Model in the Studio, wip

Newberry, Model in the Studio, wip, detail

Today’s Update: Model in Studio, I made a naughty schoolboy prank and a very bad Easter pun on a different meaning of risen. I cleaned up the upper left quadrant of the composition removing all the shapes that did not accent the symbolic verticals. Now they compete better for attention. I think that makes her even happier, the model said “yes.” Actually it took discipline to keep working the background until it worked for me, but there is no finer feeling for an artist to get that internal greenlighting saying “it’s working!” Hope this lightens your day.

Rebirth: Death and Life through Art

Mary Woodul, Espíritu Ascendente, charcoal on Rives BFK, 13x19"
Mary Woodul, Espíritu Ascendente, charcoal on Rives BFK, 13x19"
Mary Woodul, Espíritu Ascendente, charcoal on Rives BFK, 13×19″

Years ago a grandchild of a friend and student of mine died. The little girl wasn’t born right and was not destined to live past childhood. At that time Mary wanted to do a special project based on the little girl’s passing. I recall the concept started with a soft cloth with lace embroidery, and quickly a flower, an iris, was added. Mary drew 20 or so thumbnail sketches, tweaking each composition until she found the one that pleased her most.

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A Little Greek Pastel Painting Trip by Michael Newberry

newberry-next-door-1988-pastel-on-paper-18x24

Years ago I took a pastel painting trip of a lifetime, for three months I traveled from Athens, Greece to many islands, eventually to Istanbul, and slowly back again to Athens. My first island was Tinos, from the harbor I rented a scooter, booked a tiny house outside of town for 15 dollars a night. The porch had a sloping view over gray-green olive groves down to the dark and brilliant ultramarine blue Mediterranean, about 300 ft to the left was a small, room-sized luminous white-plastered Byzantine church.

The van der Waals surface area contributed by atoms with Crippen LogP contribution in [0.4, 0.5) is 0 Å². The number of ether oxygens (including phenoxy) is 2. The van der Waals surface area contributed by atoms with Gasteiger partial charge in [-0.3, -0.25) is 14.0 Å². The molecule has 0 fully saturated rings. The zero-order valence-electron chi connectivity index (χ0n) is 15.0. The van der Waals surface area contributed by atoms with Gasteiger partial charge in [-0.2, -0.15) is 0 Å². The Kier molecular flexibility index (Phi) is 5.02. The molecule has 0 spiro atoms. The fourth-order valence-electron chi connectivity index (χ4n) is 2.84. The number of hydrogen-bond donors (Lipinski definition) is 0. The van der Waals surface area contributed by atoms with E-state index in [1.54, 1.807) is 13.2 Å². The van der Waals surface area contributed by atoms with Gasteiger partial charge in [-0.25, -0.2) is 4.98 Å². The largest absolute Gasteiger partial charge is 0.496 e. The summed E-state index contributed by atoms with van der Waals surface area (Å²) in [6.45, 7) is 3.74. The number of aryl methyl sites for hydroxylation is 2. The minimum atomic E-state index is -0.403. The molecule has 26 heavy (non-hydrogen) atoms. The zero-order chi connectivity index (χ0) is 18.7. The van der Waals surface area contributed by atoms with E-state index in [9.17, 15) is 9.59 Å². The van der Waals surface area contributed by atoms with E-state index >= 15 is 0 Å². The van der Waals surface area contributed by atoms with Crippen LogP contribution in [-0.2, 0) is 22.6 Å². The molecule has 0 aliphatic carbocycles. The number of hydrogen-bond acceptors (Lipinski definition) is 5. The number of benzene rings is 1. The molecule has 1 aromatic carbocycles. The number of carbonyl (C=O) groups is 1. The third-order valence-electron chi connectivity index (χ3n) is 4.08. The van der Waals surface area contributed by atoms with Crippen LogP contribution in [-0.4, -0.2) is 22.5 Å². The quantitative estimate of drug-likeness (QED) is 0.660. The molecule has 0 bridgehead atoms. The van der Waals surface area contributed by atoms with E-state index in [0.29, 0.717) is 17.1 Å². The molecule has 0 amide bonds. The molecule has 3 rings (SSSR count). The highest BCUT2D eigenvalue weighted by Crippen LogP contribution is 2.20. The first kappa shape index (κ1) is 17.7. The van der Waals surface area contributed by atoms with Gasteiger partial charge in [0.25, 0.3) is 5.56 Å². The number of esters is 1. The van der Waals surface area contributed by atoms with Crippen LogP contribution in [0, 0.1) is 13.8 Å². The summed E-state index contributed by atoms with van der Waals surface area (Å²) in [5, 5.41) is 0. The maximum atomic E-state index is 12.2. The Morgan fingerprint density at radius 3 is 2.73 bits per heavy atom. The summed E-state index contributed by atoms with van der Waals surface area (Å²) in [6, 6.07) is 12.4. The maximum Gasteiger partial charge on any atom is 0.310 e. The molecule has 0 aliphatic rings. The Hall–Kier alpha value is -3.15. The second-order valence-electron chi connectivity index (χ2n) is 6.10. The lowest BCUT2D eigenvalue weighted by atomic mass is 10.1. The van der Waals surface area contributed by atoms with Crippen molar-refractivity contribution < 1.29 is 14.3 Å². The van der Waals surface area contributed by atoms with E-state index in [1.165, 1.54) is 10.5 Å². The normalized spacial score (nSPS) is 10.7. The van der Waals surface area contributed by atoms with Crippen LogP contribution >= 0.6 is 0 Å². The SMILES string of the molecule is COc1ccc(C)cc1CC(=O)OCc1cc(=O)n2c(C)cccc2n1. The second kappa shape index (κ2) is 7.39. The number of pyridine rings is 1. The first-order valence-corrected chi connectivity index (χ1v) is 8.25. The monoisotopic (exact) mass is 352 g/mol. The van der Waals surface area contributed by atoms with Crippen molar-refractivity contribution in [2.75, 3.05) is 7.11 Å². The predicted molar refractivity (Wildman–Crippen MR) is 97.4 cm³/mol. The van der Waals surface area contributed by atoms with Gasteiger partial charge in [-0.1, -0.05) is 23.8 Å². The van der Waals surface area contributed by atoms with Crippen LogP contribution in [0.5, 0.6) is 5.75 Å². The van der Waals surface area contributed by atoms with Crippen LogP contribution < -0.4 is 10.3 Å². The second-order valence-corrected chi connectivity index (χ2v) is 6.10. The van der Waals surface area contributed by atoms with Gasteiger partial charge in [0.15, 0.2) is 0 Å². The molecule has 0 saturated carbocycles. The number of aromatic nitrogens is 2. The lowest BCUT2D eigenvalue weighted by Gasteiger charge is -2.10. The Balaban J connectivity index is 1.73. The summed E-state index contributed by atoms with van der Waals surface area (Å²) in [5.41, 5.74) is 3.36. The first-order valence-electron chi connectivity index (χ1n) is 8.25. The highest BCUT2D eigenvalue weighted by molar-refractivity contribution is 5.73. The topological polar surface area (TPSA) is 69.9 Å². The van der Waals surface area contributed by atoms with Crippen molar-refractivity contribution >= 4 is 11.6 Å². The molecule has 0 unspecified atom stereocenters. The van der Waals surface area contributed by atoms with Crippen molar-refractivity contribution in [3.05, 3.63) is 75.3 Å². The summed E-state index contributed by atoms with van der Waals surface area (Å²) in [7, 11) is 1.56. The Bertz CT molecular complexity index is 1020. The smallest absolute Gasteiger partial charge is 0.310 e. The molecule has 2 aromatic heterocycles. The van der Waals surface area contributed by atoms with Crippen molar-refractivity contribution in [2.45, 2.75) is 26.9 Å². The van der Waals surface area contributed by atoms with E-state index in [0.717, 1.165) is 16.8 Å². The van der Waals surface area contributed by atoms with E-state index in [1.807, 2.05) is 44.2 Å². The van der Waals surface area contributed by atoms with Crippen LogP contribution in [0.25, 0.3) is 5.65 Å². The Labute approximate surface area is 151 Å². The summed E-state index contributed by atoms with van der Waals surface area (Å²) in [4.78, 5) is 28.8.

My first day I loaded my backpack with my 200 piece pastel set, and packed several sheets of full-size pastel paper in my large portfolio bag, swung the bulky bags over my shoulder. Weighed down, I then swung my right leg over the scooter and the momentum carried me, the bags, and the scooter to crash to pavement. Laying painfully on my side, the pastels scattered on the ground, and with the scooter pinning me down I couldn’t get up. An elderly Greek woman dressed in black tending the church next door witnessed it all. And she kindly helped me get up through my blushing burn of embarrassment. Once I was upright she helped me collect the pastels. Not speaking any English, she took my arm to follow her to her favorite view of the church, and through hand gestures suggested that I draw it. 

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5th Through 12th in the Animal Lifted Embargo Series by Michael Newberry

Newberry, Retriever, 2020, oil on panel, 9x12"

I worked till 6 am getting these ready to be signed. So far this week the series has 12 little paintings, the recent 7 here. The Animal Lifted Embargo Series has significantly changed my opinion about including animals in my paintings. They really help set off the scale and atmosphere of the landscapes. I am surprised that just two tiny marks, in the case of the sandpipers, can reset the landscapes dramatically.

If you click on the images in will take you to each painting’s page on my archive including the pricing. If you love one of them be sure to let me know and we can make owning it happen.

Michael Newberry, Idyllwild, 3/9/2020

Newberry, Seagull at Picnic Island, 2020, oil on panel, 12×16″

Newberry, Seagull at Picnic Island, 2020, oil on panel, 12x16"

Just signed, 2nd in my Animal Lifted Embargo Series

Newberry, Seagull at Picnic Island, 2020, oil on panel, 12x16"
Newberry, Seagull at Picnic Island, 2020, oil on panel, 12×16″

hahah, I am enjoying the animal lifted embargo. I can’t stand painting little people in landscapes, makes my skin crawl when I see other painters do it. I love plein air painting being outdoors in a beautiful place just painting what I see, it feels like channeling the universe’s energy. But all landscapes have abundant life seen and unseen. For instance, while painting this there was behind me a pelican ferociously nose-diving into the water to pinch fish. Its only this last week I lifted the embargo on painting animals–I kept thinking of those horrible paintings of animals dressed as humans playing billiards or smoking cigars around the poker table. Can you imagine the psychology of the person that sees themselves that way? “Don’t mind me I am just a pug dressed as a human.”

There is an exciting tension in placing an animal just right, it seems to set off the landscape and definitely twerks the composition, like a zigzag incorporating the direction of the light, the bird’s flight path, the feeling of “lift,” setting off the formal composition of the water and land masses. Delightfully fun.

Michael Newberry, Idyllwild, 3/5/2020